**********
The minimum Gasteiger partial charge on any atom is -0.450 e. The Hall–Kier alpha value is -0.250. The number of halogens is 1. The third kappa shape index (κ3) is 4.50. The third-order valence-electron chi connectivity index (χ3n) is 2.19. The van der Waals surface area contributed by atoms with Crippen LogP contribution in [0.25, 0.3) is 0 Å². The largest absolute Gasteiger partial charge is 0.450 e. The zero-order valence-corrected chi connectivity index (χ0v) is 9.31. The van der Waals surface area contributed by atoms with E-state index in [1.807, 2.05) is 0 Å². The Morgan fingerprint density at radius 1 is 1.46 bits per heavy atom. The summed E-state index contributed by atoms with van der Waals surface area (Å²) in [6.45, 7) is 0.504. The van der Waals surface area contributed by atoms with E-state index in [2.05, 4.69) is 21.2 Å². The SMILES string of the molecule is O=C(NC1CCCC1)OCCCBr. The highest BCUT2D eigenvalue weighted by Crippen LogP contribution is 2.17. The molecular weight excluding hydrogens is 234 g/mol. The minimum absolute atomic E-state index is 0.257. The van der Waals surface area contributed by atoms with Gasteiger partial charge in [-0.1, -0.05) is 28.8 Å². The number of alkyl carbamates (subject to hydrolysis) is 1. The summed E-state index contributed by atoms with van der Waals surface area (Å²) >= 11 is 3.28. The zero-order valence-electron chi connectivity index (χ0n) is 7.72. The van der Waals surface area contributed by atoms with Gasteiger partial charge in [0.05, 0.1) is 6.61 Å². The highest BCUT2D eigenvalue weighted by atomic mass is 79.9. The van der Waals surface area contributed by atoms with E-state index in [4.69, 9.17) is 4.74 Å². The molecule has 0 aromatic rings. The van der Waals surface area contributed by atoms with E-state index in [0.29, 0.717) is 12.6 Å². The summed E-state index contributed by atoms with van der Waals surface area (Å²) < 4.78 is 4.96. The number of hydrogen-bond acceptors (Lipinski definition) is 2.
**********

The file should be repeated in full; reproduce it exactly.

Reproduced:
The minimum Gasteiger partial charge on any atom is -0.450 e. The Hall–Kier alpha value is -0.250. The number of halogens is 1. The third kappa shape index (κ3) is 4.50. The third-order valence-electron chi connectivity index (χ3n) is 2.19. The van der Waals surface area contributed by atoms with Crippen LogP contribution in [0.25, 0.3) is 0 Å². The largest absolute Gasteiger partial charge is 0.450 e. The zero-order valence-corrected chi connectivity index (χ0v) is 9.31. The van der Waals surface area contributed by atoms with E-state index in [1.807, 2.05) is 0 Å². The Morgan fingerprint density at radius 1 is 1.46 bits per heavy atom. The summed E-state index contributed by atoms with van der Waals surface area (Å²) in [6.45, 7) is 0.504. The van der Waals surface area contributed by atoms with E-state index in [2.05, 4.69) is 21.2 Å². The SMILES string of the molecule is O=C(NC1CCCC1)OCCCBr. The highest BCUT2D eigenvalue weighted by Crippen LogP contribution is 2.17. The molecular weight excluding hydrogens is 234 g/mol. The minimum absolute atomic E-state index is 0.257. The van der Waals surface area contributed by atoms with Gasteiger partial charge in [-0.1, -0.05) is 28.8 Å². The number of alkyl carbamates (subject to hydrolysis) is 1. The summed E-state index contributed by atoms with van der Waals surface area (Å²) >= 11 is 3.28. The zero-order valence-electron chi connectivity index (χ0n) is 7.72. The van der Waals surface area contributed by atoms with Gasteiger partial charge in [0.05, 0.1) is 6.61 Å². The highest BCUT2D eigenvalue weighted by atomic mass is 79.9. The van der Waals surface area contributed by atoms with E-state index in [4.69, 9.17) is 4.74 Å². The molecule has 0 aromatic rings. The van der Waals surface area contributed by atoms with E-state index in [0.29, 0.717) is 12.6 Å². The summed E-state index contributed by atoms with van der Waals surface area (Å²) < 4.78 is 4.96. The number of hydrogen-bond acceptors (Lipinski definition) is 2.